Rationality and the Good: Critical Essays on the Ethics and Epistemology of Robert Audi

By Mark Timmons; John Greco et al. | Go to book overview

Preface

Very Brief Overview

For more than thirty years, Robert Audi has been one of the most creative and influential philosophical voices on a broad range of topics in the fields of ethics, epistemology, philosophy of mind and action, and philosophy of religion. This volume features thirteen chapters by renowned scholars plus new writings by Audi. Each paper presents both a position of its author and a critical treatment of related ideas of Audi’s, and he responds to each of the other contributors in a way that provides a lively dialogue on the topic.

The book begins with an introduction by Audi that presents a thematic overview of his philosophy and connects his views in ethics, epistemology, and philosophy of mind and action. Each of the thirteen chapters that follow concentrates on one or another of these three main areas. The chapters are followed by Audi’s replies. The exchanges between Audi and his critics in any one of the areas provides ample material for seminar discussions or researches in that field.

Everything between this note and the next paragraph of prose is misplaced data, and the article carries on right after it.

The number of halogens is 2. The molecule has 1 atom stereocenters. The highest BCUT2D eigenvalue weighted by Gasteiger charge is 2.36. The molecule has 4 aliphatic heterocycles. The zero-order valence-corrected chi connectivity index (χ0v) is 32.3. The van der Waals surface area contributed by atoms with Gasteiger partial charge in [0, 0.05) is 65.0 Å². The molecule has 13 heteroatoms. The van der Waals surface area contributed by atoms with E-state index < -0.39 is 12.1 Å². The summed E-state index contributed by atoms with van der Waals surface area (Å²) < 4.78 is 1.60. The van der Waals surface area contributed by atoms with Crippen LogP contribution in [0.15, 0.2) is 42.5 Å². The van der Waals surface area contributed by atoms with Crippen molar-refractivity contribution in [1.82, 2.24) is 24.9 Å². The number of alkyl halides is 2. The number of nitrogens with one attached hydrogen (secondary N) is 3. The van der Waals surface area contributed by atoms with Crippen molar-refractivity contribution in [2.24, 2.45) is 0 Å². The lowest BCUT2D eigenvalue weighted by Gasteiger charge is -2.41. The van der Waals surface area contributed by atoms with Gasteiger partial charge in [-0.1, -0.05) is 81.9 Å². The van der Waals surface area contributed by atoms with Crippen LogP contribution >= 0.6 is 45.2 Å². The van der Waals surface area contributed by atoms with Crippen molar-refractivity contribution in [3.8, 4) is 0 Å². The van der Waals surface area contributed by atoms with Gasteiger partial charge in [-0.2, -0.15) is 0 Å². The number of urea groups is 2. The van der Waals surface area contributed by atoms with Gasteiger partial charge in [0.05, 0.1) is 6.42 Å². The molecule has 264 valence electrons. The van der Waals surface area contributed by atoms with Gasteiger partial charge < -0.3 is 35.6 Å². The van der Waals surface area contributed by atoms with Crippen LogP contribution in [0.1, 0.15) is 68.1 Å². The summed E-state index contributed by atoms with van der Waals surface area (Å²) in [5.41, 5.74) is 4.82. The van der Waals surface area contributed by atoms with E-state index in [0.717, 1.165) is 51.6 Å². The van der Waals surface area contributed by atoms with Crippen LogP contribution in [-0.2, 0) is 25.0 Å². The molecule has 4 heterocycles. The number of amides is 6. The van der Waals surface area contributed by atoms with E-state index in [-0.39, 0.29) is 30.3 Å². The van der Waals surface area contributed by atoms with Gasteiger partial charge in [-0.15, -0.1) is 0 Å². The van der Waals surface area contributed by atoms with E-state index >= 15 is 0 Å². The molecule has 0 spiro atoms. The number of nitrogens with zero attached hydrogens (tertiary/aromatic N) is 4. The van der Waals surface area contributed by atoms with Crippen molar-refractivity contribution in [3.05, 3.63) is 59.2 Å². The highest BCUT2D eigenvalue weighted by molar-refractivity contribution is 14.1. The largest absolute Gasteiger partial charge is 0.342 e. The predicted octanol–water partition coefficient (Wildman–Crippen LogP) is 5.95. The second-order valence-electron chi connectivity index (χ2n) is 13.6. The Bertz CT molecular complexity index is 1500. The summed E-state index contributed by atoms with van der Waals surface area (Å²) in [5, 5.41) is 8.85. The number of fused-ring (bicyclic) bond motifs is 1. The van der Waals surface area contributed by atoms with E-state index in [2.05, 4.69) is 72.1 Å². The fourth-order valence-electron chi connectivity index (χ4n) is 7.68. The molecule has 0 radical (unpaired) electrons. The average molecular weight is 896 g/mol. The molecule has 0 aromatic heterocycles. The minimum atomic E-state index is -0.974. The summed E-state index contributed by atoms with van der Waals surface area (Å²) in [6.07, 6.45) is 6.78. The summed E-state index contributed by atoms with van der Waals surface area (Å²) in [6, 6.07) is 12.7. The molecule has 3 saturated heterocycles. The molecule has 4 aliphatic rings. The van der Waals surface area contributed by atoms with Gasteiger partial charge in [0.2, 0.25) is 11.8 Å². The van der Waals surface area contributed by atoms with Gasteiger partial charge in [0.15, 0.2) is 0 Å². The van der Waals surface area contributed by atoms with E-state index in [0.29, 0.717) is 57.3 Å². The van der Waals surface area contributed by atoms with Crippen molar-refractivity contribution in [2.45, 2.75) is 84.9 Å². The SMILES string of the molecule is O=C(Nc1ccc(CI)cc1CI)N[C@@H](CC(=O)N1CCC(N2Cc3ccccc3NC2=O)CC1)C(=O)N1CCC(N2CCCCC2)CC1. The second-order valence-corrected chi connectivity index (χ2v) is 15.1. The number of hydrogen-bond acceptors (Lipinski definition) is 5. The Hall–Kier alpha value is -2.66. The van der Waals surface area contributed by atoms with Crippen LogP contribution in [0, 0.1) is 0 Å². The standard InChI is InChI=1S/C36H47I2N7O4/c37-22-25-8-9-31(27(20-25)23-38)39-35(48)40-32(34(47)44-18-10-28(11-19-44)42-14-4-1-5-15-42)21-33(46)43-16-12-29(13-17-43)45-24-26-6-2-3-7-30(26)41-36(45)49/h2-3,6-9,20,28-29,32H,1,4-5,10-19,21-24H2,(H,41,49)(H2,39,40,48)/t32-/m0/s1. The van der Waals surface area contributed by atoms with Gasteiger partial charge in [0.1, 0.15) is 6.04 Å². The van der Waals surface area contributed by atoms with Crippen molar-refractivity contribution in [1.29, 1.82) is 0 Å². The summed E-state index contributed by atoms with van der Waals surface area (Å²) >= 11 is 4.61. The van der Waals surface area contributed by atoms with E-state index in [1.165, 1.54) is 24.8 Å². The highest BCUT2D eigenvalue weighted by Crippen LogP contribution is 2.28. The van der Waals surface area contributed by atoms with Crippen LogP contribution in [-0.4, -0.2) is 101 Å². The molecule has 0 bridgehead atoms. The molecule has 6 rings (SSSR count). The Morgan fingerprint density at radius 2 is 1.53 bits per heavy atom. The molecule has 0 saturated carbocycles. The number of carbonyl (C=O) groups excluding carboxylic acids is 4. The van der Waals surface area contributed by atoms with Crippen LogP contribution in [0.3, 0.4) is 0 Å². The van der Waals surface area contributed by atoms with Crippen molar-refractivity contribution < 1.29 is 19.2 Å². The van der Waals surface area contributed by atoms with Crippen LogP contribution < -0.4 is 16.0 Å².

Ethics. Audi is the leading contemporary proponent of moral intuitionism. His 2004 book, The Good in the Right, defends a systematic ethical theory that provides a moderate intuitionist account of moral justification and knowledge together with a conception of morality and its pluralist structure that combines elements from the moral philosophies of Ross and Kant. Part 1 of this volume, “Problems and Prospects for Intuitionist Ethics,” includes essays by Walter Sinnott-Armstrong, Roger Crisp, and Hugh J. McCann that challenge various key elements in Audi’s moral intuitionism, especially its epistemology. Sinnott-Armstrong challenges Audi’s distinction between “conclusions of reflection” and “conclusions of inference”—a distinction that plays an important role in Audi’s defense of moral intuitionism. Crisp raises problems about the bearing of actual and hypothetical disagreement on the plausibility of Audi’s intuitionism. McCann, though generally sympathetic to moral intuitionism, proposes to develop what may be described as a ‘conativist’ version of moral intuitionism that he presents as a corrective to the sort of ‘cognitivist’ view held by Audi.

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